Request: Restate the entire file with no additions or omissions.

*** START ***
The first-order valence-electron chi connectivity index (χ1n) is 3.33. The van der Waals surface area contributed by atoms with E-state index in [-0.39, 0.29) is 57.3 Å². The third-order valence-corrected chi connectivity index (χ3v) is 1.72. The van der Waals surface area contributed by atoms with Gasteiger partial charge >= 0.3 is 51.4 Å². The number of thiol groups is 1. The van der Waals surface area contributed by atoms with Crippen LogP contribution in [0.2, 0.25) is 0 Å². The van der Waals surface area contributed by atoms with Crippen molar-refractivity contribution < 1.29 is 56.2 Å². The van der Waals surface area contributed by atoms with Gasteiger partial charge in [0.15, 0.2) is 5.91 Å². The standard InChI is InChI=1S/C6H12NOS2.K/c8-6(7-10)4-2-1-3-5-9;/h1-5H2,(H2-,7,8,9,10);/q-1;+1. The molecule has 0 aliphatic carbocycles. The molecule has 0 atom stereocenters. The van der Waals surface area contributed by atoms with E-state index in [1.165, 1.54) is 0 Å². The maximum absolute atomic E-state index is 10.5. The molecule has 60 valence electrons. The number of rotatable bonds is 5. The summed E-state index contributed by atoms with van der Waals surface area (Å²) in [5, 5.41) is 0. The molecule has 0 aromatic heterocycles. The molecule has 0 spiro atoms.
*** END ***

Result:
The first-order valence-electron chi connectivity index (χ1n) is 3.33. The van der Waals surface area contributed by atoms with E-state index in [-0.39, 0.29) is 57.3 Å². The third-order valence-corrected chi connectivity index (χ3v) is 1.72. The van der Waals surface area contributed by atoms with Gasteiger partial charge >= 0.3 is 51.4 Å². The number of thiol groups is 1. The van der Waals surface area contributed by atoms with Crippen LogP contribution in [0.2, 0.25) is 0 Å². The van der Waals surface area contributed by atoms with Crippen molar-refractivity contribution < 1.29 is 56.2 Å². The van der Waals surface area contributed by atoms with Gasteiger partial charge in [0.15, 0.2) is 5.91 Å². The standard InChI is InChI=1S/C6H12NOS2.K/c8-6(7-10)4-2-1-3-5-9;/h1-5H2,(H2-,7,8,9,10);/q-1;+1. The molecule has 0 aliphatic carbocycles. The molecule has 0 atom stereocenters. The van der Waals surface area contributed by atoms with E-state index in [1.165, 1.54) is 0 Å². The maximum absolute atomic E-state index is 10.5. The molecule has 60 valence electrons. The number of rotatable bonds is 5. The summed E-state index contributed by atoms with van der Waals surface area (Å²) in [5, 5.41) is 0. The molecule has 0 aromatic heterocycles. The molecule has 0 spiro atoms.